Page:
As I Like It
Thesavalamai Law explained

A retired SLAS officer and a Bachelor of Law who is also a researcher and literary critic in Thamil, K. Shanmugalingam, has written in that language a brief but concise and explanatory article in a Thamil literary magazine called ‘Gnanam’  (August 2008). In reviewing this issue, I want to spotlight the article referred to because it clears some doubts that a few extremists have on the Thesavalamai Law.

Here are some salient features mentioned in the article:

* Before the then Ceylon was seized by the foreigners there existed in the northern peninsula a law called Thesavalamai.

The history of this law can be classified under the following categories:

* The first stage was during the settling of Keralites up to the 13th century. At that time the matriarchal nephews system was formed as Thesavalamai. This law was not an admixture of the Hindu Law system.

* From the reign of Aariya Chakravarthi in the 13th century until 1619 when the Portuguese captured Yaalpanam, is the second phase of the Law. During that period people from the south of India which was Thamil-speaking came over to this country. And they added the Hindu law practices with the existing law. However, the Thesavalamai Law of the Yaalpaanam remained matriarchal in substance.

* The third phase covers from 1619 to 1806 when the Portuguese reigned in Yaalpaanam. This period can be divided into two: 1619 to 1707 and 1707 to 1806. Due to the influence of the Roman Dutch Law prevalent in Europe then, the Thesavalamai Law underwent changes. The Dutch Governor Simons codified the Thesavalamai Law into Dutch. Klas Issack was also involved in this compilation. A translation of this in Thamil was given to the indigenous administrators-the Mudlaiyars. Amendments suggested by the latter were approved by Simons. This was the Law of Yaalpanam. So, there was an admixture of Thesavalamai, Hindu Law and Roman Dutch law.

* During the 200 years from 1806 to date the Thesavalamai Law underwent changes incorporating the English Law. The Statue Law in fact changed the Thesavalamai Law.

* The British rulers proclaimed a regulation on December 09, 1806 stating that the codified law given by the Dutch Governor would be continued. The Thesavalamai or the Customs of the Malabar Inhabitants of the Province of Jaffna (Yaalpaanam) was detailed in the 1806 proclamation.

*Today the Thesavalamai Law remains the Personal Law of the Thamilians in Yaalpaanam. These also to some extent show the Territorial Law regarding the sale of lands in Yaalpaanam.

* The above are described in L.J. M. Cooray in his book, An Introduction to the legal Systems of Sri Lanka (Fourth Edition -2006)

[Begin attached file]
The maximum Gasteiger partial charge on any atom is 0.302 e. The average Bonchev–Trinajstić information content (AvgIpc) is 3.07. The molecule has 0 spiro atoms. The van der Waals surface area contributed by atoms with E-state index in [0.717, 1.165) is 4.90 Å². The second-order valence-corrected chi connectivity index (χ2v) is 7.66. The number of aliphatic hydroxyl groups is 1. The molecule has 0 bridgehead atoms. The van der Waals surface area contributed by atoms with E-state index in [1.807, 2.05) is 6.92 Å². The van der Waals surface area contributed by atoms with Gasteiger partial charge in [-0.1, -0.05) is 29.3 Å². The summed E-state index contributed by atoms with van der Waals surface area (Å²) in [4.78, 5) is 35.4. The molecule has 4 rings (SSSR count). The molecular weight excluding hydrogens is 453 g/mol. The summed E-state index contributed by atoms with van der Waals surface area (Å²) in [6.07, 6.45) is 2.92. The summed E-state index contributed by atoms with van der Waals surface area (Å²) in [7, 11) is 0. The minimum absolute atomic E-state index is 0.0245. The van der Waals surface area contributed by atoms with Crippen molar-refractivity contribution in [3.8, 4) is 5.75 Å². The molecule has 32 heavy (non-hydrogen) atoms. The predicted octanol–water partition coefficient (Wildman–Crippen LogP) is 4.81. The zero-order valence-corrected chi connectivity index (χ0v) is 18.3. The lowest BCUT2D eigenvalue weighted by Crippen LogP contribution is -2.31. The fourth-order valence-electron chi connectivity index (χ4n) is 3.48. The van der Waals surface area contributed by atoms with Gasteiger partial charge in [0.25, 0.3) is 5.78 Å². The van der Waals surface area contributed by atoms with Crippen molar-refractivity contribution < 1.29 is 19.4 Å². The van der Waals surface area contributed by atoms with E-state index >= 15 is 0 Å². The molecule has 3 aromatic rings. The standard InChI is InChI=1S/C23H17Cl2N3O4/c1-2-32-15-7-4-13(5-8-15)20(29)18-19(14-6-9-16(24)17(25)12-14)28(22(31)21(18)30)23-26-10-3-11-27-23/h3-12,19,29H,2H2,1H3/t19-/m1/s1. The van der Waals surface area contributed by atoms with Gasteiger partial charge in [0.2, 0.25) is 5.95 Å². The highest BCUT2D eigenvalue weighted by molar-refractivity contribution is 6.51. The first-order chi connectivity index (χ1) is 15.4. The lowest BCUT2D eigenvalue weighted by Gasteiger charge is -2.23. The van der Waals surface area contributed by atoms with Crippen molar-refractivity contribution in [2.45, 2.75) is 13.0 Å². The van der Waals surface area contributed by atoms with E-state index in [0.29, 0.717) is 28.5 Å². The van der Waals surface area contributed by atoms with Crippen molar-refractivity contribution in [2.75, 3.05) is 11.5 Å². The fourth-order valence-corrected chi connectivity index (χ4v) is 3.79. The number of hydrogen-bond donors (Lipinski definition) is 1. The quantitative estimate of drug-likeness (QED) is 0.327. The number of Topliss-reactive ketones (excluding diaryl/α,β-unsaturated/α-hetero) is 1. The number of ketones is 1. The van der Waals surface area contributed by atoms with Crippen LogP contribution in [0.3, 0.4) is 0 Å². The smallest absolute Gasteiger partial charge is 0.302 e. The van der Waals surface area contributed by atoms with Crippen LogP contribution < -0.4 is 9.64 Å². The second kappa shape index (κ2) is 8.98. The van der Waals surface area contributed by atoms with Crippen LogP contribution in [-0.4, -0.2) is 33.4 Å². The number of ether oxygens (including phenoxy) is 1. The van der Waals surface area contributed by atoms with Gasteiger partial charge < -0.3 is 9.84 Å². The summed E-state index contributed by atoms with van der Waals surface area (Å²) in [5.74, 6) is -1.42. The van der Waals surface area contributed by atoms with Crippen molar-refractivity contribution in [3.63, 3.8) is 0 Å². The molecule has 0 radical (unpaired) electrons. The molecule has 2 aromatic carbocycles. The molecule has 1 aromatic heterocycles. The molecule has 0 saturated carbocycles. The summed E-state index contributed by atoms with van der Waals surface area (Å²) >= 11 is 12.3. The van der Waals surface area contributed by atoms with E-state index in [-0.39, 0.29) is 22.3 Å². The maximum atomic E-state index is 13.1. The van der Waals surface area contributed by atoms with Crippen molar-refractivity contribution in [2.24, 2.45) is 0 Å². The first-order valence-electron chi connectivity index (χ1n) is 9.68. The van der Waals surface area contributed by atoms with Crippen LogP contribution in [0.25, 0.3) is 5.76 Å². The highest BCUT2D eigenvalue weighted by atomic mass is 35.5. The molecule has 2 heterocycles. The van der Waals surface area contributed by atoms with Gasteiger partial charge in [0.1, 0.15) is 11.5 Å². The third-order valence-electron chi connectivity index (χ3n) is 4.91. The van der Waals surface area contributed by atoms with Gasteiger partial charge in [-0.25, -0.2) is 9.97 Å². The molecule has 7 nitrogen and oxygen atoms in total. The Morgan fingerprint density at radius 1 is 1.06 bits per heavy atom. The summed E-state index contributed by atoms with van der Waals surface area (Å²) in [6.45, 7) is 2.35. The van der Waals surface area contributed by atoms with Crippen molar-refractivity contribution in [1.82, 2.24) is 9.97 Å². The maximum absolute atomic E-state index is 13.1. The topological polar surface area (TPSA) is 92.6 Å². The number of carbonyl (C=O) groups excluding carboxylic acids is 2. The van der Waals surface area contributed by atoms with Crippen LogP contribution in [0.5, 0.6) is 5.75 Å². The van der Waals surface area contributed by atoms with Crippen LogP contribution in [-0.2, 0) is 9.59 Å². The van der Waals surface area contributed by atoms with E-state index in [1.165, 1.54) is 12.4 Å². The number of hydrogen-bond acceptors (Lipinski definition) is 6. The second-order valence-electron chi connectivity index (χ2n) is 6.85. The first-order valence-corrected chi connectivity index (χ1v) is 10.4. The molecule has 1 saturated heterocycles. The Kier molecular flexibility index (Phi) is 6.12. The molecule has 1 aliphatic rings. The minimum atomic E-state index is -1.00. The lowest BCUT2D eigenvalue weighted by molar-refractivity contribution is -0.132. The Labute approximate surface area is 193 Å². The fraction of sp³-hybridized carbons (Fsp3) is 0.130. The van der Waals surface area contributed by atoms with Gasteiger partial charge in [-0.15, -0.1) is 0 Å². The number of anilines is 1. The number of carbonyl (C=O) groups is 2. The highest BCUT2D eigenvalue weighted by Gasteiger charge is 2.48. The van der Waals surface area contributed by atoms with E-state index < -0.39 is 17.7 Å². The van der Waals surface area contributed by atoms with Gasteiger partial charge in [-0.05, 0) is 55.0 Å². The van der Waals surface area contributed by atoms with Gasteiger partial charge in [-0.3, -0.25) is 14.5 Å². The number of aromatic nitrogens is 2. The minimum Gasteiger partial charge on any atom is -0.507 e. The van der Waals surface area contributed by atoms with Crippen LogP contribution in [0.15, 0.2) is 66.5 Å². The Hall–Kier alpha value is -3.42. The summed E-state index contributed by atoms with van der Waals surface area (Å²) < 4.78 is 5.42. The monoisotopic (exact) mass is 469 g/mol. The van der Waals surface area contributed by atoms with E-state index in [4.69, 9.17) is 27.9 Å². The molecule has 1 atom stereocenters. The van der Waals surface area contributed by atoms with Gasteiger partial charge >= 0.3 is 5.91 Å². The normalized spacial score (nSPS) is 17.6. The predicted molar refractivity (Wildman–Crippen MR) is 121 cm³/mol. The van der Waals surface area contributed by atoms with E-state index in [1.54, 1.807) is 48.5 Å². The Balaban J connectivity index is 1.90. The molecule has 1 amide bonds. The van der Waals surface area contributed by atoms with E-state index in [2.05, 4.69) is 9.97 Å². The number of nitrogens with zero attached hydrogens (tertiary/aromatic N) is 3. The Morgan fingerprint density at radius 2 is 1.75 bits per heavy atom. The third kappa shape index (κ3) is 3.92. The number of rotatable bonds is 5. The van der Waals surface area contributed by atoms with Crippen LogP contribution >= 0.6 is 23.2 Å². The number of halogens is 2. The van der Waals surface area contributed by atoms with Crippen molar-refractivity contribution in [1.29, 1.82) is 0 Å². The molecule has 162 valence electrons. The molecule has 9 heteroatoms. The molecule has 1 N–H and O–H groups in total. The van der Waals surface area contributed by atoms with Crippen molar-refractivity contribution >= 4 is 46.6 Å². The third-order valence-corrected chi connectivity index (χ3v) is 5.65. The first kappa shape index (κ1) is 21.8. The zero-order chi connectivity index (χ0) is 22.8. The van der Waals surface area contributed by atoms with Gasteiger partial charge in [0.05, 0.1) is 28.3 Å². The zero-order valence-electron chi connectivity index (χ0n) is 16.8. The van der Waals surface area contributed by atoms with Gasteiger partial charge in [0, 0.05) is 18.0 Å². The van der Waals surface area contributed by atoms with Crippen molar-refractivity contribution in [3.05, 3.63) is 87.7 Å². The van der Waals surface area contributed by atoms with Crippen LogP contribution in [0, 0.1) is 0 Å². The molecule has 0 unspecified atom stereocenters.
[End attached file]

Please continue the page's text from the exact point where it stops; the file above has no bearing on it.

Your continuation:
* Thesavalamai Law primarily deals with the right to ownership of property.

* At one time the Yaalpaanam Society was Matriarchal.

* In recent times there are three valuable books that should be read to understand clearly what this Thesavalamai is. The books are: The Laws and Customs of the Tamils of Jaffna by H. W. Thambiah, the book in Thamil by S. Pathmanathan regarding Lankan Thamilians National Practices or Norms and their Social Practices and Matrimonial Property and Gender Inequality- A study of Thesavalamai by Kamala Nagendra.

Apart from the above article ‘Gnanam’ carries other usual features ,such as, poems, articles, short stories. Contemporary events, columns, what the magazine calls ‘Vimarsanam" ( Some use this term indiscriminately with the purpose of condemnation whereas it should be termed ‘Thiranaivu’ if it means ‘Literary Criticism), book reviews, and readers’ letters.

A leading woman writer and senior journalist in Thamil, Annaladchumy Rasadurai, has profiled yet another senior journalist and writer, Yoga Balachandran, now living in Canada. It is gladdening to note that the magazine has featured Yoga Balachandran, who is almost forgotten in this country, especially by the younger readers.

The contributors include a number of leading Lankan Thamil writers. If you want to know their names, here is the list: Annaledchumy Rasathurai, Sitpi Siva Saravanabhavan, G. Balachandran, N. Selvarajah, Mullaimani, P.Nishanthi, K.Shanmugalingam, Pulolyoor A. Ratnavelone, S.Arulanandam, S. Murugananthan, Shanthini Puvanenthirarajah, Rajeswary Balasubraamaniam, Vasanthi Thayaparan, A. Gunanathan, K.Vijayan, Y.Saarangan, Vaharai Vaanan, Thambuluvil Jega, Arulmani, K.Armainayagam, S. Wasim Akram, Shanmugam Sivakumar, Rani Sritharan and Kurunchi Nadan.

Readers who could read Thamil can obtain this journal from 3B, 46th Lane, Wellawatta.


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